18 March 2012

Songs of Innocence

I spend a great deal of my time listening to music and trying to understand how it does what it does — that voodoo that it do so well, if you will. This process of exploration and meditation began early, pretty much from the cradle, and so the nearly simultaneous deaths recently of songwriter Robert B. Sherman (5 March) and singer Davy Jones (29 February) strike me as especially worthy of comment. In both cases, because I heard them when I was so young, these men helped to define song for me.

In the case of Jones, he also helped to define rock’n’roll, through his work with the “pre-fab four,” the Monkees. I’d had virtually no exposure to rock when the band’s television show first aired, in 1966, and that show’s principal influence, Richard Lester’s movies with the Beatles, remained unknown to me until I was in college. What the Monkees did was rock only in the most generous interpretation, having mainly to do with instrumentation. If it’s got a drum set and an electric guitar, it must be rock’n’roll. Quod erat demonstrandum.

The Monkees in their hey-hey day:
Jones, Peter Tork, Mike Nesmith, Mickey Dolenz

Most of the songs for which they’re best known were written by Tommy Boyce and Bobby Hart, the team also responsible for “I’m Gonna Blow You a Kiss in the Wind,” Serena’s serenade in a seminal episode of Bewitched, which incited me to something like hysteria when I first saw it. But this wasn’t the response of a rock fan, it was the response of a diva-worshipper. (Imagine! Elizabeth Montgomery — one of my first crushes — singing!)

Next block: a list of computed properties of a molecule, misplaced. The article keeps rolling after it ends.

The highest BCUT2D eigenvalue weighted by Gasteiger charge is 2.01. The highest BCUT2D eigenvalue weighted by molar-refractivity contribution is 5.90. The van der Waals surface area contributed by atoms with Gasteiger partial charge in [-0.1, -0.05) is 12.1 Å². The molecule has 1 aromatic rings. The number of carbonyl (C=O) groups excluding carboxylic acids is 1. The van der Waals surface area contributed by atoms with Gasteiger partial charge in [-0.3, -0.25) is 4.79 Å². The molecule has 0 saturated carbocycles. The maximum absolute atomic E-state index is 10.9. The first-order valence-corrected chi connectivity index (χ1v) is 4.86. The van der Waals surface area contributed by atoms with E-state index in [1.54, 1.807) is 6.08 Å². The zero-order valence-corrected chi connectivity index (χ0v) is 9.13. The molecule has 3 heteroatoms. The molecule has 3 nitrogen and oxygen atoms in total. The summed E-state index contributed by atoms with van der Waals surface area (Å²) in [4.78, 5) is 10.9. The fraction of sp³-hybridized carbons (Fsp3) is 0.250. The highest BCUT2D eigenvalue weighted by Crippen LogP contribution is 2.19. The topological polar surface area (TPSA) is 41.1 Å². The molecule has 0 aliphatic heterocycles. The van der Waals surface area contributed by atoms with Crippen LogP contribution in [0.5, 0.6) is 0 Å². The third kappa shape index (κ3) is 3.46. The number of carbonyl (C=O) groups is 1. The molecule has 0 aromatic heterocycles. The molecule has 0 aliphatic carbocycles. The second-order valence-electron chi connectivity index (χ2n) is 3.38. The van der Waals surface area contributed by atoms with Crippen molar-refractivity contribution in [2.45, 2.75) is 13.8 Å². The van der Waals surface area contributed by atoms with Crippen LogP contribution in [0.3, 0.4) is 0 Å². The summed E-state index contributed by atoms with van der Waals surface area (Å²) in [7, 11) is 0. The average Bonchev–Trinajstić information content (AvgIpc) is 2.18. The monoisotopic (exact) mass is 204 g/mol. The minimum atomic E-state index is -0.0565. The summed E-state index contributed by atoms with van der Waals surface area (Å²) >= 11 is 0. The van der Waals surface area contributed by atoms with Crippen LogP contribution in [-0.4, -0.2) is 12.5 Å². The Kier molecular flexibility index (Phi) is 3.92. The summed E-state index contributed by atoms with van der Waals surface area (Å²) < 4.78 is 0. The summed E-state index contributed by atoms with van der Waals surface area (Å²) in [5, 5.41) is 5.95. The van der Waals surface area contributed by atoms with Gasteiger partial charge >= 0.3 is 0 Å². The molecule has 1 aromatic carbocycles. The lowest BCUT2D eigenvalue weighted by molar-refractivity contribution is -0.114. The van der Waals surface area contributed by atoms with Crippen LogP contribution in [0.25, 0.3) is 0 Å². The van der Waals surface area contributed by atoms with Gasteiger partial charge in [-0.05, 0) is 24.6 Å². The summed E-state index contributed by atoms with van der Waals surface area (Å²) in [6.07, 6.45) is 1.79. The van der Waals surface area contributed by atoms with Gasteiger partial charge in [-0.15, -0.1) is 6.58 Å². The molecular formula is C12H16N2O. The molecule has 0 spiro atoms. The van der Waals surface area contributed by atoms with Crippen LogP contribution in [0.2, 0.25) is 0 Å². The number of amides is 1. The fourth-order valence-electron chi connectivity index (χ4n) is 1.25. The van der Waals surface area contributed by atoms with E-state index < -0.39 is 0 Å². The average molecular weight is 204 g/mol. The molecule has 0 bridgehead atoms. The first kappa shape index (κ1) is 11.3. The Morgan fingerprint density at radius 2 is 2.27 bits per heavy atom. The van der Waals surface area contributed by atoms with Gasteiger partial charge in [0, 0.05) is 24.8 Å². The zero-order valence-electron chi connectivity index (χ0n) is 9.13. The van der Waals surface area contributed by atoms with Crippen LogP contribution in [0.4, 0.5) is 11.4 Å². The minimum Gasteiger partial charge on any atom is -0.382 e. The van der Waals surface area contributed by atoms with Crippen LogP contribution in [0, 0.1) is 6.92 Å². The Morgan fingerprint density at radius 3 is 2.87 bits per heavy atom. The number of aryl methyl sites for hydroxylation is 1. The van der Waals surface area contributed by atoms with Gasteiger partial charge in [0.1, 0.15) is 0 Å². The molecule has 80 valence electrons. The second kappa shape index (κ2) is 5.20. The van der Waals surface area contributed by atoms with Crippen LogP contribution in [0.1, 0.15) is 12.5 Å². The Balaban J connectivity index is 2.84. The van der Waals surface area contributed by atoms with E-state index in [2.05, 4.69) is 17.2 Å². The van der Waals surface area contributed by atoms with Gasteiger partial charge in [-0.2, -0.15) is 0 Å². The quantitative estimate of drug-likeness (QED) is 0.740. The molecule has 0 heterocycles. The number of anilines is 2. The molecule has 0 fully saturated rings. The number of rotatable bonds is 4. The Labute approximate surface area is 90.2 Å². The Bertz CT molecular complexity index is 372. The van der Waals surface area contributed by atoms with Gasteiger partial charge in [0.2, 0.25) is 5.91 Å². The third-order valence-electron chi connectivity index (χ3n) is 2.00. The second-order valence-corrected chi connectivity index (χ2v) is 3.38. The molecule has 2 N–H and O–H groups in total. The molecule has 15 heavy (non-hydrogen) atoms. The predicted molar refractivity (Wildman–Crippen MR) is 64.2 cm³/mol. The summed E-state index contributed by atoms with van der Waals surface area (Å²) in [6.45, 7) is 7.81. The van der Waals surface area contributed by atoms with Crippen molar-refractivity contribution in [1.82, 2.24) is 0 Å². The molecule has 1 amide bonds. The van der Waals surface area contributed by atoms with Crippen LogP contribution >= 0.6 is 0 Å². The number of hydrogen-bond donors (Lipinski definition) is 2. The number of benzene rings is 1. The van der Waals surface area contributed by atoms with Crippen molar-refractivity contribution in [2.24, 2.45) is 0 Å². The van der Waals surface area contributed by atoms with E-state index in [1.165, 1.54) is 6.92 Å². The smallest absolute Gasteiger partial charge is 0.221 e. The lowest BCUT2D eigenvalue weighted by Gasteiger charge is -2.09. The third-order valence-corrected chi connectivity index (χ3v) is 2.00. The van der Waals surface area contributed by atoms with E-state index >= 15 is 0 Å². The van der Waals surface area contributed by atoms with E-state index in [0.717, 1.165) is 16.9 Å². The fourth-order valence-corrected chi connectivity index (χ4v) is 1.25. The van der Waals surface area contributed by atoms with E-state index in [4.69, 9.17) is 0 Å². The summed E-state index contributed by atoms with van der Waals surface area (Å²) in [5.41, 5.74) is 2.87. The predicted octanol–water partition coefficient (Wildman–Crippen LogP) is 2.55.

When Serena Met (and Kidnapped) Boyce & Hart.
Photo from the indispensable Harpies Bizarre,
your one-stop Bewitched website.

Real rock is rebellious, subversive: the Monkees, and most especially Davy Jones, were merely cheeky. The band tried to take their music closer to the edge, famously inviting no less an avant-gardist than Frank Zappa to appear on their show and increasingly attempting to exert their own tastes in the selection of their repertoire. It turned out that this wasn’t exactly what the public wanted, and we all moved on, mostly, except for the occasional burst of nostalgia. Let’s face it: “I’m a Believer” is a great song, and you don’t ever want to forget it.*

What would a real rocker have done with Marcia Brady?
Still, these two paved the way for Riff Randall (P.J. Soles) and Joey Ramone in Rock’n’Roll High School.

Soon I would discover rock that was more serious and far more subversive; thanks to a school friend, the late Keith Kaski, I even discovered punk rock while it was still more or less current. For a long time, the most significant thing for this audience about Davy Jones was that his success with the Monkees led directly to the invention of Ensign Pavel Chekov and the casting of Walter Koenig on Star Trek.

Pleasant Walley vass a Russian inwention.
From one of Chekov’s first episodes, when Koenig wore a Davy Jones wig because his own hair had yet to grow out.

If as a child I had no exposure to rock, the responsibility lies largely with my parents, particularly with my mother, who was and is a devotee of the classic Broadway musicals, especially those of Rodgers & Hammerstein and Lerner & Loewe. Thanks to My Fair Lady, Mom was a Julie Andrews fan even before I was born, and it was a matter of course that both she and I would love Mary Poppins, in which the Sherman Brothers’ songs play such an important role.